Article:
Seaweed floods Colombian beach

Locals and tourists were shocked when seaweed washed ashore the coastline of Colombia’s San Andres island, flooding the area’s majestic beaches. Although seaweed is common on the island, residents said it rarely grows to this extent.


Speaking to the Weather Network UK, Professor Victor Smetacek, a marine biologist at the Alfred Wegener Institute, said big seaweed beaching events like this are triggered by winds that transport algae floating on the surface of the ocean on to the beaches. The free-floating algae are known as Sargassum.

“These “golden tides” occur regularly on the beaches of Texas (Gulf of Mexico) and in Bermuda, which is located in the Sargasso Sea,” said Professor Smetacek, who co-wrote a paper last year about the sudden increase in seaweed beaching.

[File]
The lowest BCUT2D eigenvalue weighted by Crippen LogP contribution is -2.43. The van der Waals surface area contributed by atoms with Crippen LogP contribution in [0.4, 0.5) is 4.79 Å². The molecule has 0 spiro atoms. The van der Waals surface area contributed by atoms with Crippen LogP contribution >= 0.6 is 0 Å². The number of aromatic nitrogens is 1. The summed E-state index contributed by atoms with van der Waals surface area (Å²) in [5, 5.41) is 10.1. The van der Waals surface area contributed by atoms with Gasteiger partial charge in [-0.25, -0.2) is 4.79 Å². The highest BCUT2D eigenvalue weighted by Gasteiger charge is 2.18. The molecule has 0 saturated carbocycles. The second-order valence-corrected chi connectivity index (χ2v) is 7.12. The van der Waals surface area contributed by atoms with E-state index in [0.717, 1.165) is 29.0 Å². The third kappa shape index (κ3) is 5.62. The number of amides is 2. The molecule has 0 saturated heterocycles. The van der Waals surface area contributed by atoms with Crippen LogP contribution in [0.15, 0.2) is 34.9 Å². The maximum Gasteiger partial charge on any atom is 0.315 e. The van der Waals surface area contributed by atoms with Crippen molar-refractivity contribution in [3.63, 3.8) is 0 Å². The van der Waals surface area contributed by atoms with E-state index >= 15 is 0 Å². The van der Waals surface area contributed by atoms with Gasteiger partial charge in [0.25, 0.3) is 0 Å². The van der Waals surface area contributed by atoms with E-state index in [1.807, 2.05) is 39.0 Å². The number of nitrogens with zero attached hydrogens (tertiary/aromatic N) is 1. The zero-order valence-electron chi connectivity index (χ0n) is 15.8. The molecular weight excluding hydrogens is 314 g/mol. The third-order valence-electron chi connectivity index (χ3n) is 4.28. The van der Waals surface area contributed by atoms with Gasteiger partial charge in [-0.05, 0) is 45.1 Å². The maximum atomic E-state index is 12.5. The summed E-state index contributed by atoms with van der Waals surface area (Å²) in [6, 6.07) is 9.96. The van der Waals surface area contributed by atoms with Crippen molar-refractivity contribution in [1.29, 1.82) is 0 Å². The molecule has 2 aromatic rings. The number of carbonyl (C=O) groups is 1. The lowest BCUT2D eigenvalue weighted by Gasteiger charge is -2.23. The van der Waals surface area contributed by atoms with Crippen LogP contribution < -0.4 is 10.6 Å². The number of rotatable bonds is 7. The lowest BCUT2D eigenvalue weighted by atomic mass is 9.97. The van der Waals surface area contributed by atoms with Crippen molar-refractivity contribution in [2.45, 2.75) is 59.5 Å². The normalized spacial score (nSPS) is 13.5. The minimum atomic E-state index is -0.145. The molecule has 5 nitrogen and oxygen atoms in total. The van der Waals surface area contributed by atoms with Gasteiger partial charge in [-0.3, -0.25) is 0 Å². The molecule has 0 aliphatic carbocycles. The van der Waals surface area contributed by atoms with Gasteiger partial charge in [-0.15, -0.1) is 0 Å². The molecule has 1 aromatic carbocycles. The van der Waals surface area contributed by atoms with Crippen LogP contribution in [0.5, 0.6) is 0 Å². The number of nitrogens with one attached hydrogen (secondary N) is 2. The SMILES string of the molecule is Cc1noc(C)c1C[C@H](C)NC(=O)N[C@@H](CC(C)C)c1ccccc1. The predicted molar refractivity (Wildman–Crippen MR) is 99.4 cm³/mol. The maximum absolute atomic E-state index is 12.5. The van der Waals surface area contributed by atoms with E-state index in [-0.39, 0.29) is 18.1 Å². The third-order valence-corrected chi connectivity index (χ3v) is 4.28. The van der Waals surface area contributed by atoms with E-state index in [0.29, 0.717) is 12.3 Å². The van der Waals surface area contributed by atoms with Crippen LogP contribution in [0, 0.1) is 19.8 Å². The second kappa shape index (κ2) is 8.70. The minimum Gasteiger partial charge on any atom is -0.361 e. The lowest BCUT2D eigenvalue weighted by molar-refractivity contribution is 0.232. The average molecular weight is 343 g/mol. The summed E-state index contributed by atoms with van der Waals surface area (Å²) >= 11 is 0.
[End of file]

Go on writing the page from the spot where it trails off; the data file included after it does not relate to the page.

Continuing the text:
Since 2011, the mass growth of Sargassum has occurred south of this normal range, along a belt extending from South America/Caribbean Islands to western Africa, said Professor Smetacek.

“We don’t know what caused free-floating algae to increase their range since 2011,” he added.

With files from Reuters


View original article at: Seaweed floods Colombian beach


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